13. D’Andrea F et al (1998) Northern Hemisphere atmospheric blocking as simulated by 15 atmospheric general circulation models in the period 1979–1988. Clim Dyn 14:385–407. https://doi.org/10.1007/s003820050230

    Article  Google Scholar 

  14. Danabasoglu G, Bates SC, Briegleb BP, Jayne SR, Jochum M, Large WG, Peacock S, Yeager SG (2012) The CCSM4 ocean component. J Clim 25:1361–1389. https://doi.org/10.1175/JCLI-D-11-00091.1

    Article  Google Scholar 

  15. Davini P, Cagnazzo C (2013) On the misinterpretation of the North Atlantic Oscillation in CMIP5 models. Clim Dyn 43:1497–1511. https://doi.org/10.1007/s00382-013-1970-y

    Article  Google Scholar 

  16. Davini P, D’Andrea F (2016) Northern hemisphere atmosphere blocking representation in global climate models: twenty years of improvements? J Clim 29:8823–8840. https://doi.org/10.1175/JCLI-D-16-0242.1

    Article  Google Scholar 

  17. Davini P, Cagnazzo C, Neale R, Tribbia J (2012) Coupling between Greenland blocking and the North Atlantic Oscillation pattern. Geophys Res Lett 39:L14701. https://doi.org/10.1029/2012GL052315

    Article  Google Scholar 

  18. Doblas-Reyes FJ, Déqué M, Valero F, Stephenson DB (1998) North Atlantic wintertime intraseasonal variability and its sensitivity to GCM horizontal resolution. Tellus A 50:573–595

    Article  Google Scholar 

  19. Dunn-Sigouin E, Son S-W (2013) Northern hemisphere blocking frequency and duration in the CMIP5 models. J Geophys Res Atmos 118:1179–1188. https://doi.org/10.1002/jgrd.50143

    Article  Google Scholar 

  20. Dunn-Sigouin E, Son S-W, Lin H (2013) Evaluation of northern hemisphere blocking climatology in the global environment multiscale model. Mon Weather Rev 141:707–727. https://doi.org/10.1175/MWR-D-12-00134.1

    Article  Google Scholar 

  21. Gent PR et al (2011) The community climate system model version 4. J Clim 24:4973–4991

    Article  Google Scholar 

  22. Holland MM, Bailey DA, Briegleb BP, Light B, Hunke E (2012) Improved sea ice shortwave radiation physics in CCSM4: the impact of melt ponds and aerosols on Arctic sea ice. J Clim 25:1413–1430

    Article  Google Scholar 

  23. Hoskins BJ, Ambrizzi T (1993) Rossby wave propagation on a realistic longitudinally varying flow. J Atmos Sci 75:1825–1830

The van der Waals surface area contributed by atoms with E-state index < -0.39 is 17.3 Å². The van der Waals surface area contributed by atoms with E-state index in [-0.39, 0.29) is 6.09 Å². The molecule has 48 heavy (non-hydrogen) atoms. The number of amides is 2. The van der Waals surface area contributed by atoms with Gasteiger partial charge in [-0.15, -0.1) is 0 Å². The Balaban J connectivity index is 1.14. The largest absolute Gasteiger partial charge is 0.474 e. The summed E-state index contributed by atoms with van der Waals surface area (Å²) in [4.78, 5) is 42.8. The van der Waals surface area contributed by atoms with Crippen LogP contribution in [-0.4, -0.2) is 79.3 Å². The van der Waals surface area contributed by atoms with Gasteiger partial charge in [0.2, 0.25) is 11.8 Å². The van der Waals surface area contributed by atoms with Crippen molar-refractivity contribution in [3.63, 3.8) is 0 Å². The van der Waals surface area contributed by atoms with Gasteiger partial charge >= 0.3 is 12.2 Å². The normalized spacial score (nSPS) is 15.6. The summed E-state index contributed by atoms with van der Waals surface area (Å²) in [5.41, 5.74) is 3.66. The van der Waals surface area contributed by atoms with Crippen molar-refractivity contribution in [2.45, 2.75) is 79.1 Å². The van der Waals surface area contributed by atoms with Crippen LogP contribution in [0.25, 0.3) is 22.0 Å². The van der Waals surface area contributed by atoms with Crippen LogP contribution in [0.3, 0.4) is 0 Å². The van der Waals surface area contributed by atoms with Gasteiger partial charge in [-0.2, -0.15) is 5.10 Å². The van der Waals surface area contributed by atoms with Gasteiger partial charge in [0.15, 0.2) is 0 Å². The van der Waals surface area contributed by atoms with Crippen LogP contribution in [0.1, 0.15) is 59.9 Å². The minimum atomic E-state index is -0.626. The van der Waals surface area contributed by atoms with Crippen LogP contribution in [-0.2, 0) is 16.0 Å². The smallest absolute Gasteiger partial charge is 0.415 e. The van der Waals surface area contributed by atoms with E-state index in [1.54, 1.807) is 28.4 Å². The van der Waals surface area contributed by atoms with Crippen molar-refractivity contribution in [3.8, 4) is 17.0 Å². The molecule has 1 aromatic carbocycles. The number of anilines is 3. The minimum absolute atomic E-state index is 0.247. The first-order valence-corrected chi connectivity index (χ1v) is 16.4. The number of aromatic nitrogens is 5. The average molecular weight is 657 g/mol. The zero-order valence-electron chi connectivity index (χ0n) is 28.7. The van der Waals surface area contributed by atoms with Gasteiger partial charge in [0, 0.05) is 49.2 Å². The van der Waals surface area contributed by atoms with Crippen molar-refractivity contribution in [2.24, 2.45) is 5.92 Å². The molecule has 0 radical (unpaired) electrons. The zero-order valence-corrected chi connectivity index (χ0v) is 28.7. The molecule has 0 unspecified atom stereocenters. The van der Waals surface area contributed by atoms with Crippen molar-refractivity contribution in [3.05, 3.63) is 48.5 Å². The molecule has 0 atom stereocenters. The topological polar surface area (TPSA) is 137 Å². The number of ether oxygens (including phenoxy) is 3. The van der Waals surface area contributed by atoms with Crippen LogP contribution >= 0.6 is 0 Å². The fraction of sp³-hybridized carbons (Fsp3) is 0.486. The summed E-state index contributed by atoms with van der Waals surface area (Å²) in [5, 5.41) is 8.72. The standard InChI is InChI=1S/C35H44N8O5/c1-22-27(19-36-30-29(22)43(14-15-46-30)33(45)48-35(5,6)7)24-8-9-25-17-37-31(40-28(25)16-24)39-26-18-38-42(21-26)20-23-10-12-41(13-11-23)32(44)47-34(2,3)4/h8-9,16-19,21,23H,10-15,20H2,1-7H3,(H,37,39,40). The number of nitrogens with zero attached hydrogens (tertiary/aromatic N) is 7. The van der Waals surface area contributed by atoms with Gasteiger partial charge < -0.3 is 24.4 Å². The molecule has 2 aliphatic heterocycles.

Google Scholar 

  24. Hoskins BJ, James IN, White GH (1983) The shape, propagation and mean-flow interaction of large-scale weather systems. J Atmos Sci 40:1595–1612

    Article  Google Scholar 

  25. Hurrell JW (1995) Decadal trends in the North Atlantic oscillation: regional temperatures and precipitation. Science 269:676–679

    Article  Google Scholar 

  26. Jung T et al (2012) High-resolution global climate simulations with the ECMWF model in project Athena: experimental design, model climate, and seasonal forecast skill. J Clim 25:3155–3172. https://doi.org/10.1175/JCLI-D-11-00265.1

    Article  Google Scholar 

  27. Kalnay E et al (1996) The NCEP/NCAR 40-year reanalysis project. Bull Am Meteorol Soc 77:437–471

    Article  Google Scholar 

  28. Kay JE et al (2015) The community earth system model (CESM) large ensemble project: a community resource for studying climate change in the presence of internal climate variability. Bull Am Meteorol Soc 96:1333–1349. https://doi.org/10.1175/BAMS-D-13-00255.1

    Article  Google Scholar 

  29. Kistler R et al (2001) The NCEP–NCAR 50-year reanalysis: monthly means CD-ROM and documentation. Bull Am Meteor Soc 82:247–267

    Article  Google Scholar 

  30. Lamarque JF et al (2010) Historical (1850–2000) gridded anthropogenic and biomass burning emissions of reactive gases and aerosols: methodology and application. Atmos Chem Phys 10:7017–7039. https://doi.org/10.5194/acp-10-7017-2010

    Article  Google Scholar 

  31. Lawrence DM et al. (2012) The CCSM4 land simulation, 1850–2005: assessment of surface climate and new capabilities. J Clim 25:2240–2260, https://doi.org/10.1175/JCLI-D-11-00103.1

    Article  Google Scholar 

  32. Lejanäs H, Økland H (1983) Characteristics of Northern hemisphere blocking as determined from a long series of observational data. Tellus 35:350–362

    Article  Google Scholar 

  33. Lim Y-K (2015) The East Atlantic/West Russia (EA/WR) teleconnection in the North Atlantic: climate impact and relation to Rossby wave propagation. Clim Dyn 44:3211–3222. https://doi.org/10.1007/s00382-014-2381-4

    Article  Google Scholar 

  34. Lu J, Vecchi GA, Reichler T (2007) Expansion of the Hadley cell under global warming. Geophys Res Lett 34:L06805–L06805. https://doi.org/10.1029/2006GL028443

    Article  Google Scholar 

  35. Masato G, Hoskins BJ, Woollings T (2013) Winter and summer northern hemisphere blocking in CMIP5 models. J Clim 26:7044–7059. https://doi.org/10.1175/JCLI-D-12-00466.1

    Article  Google Scholar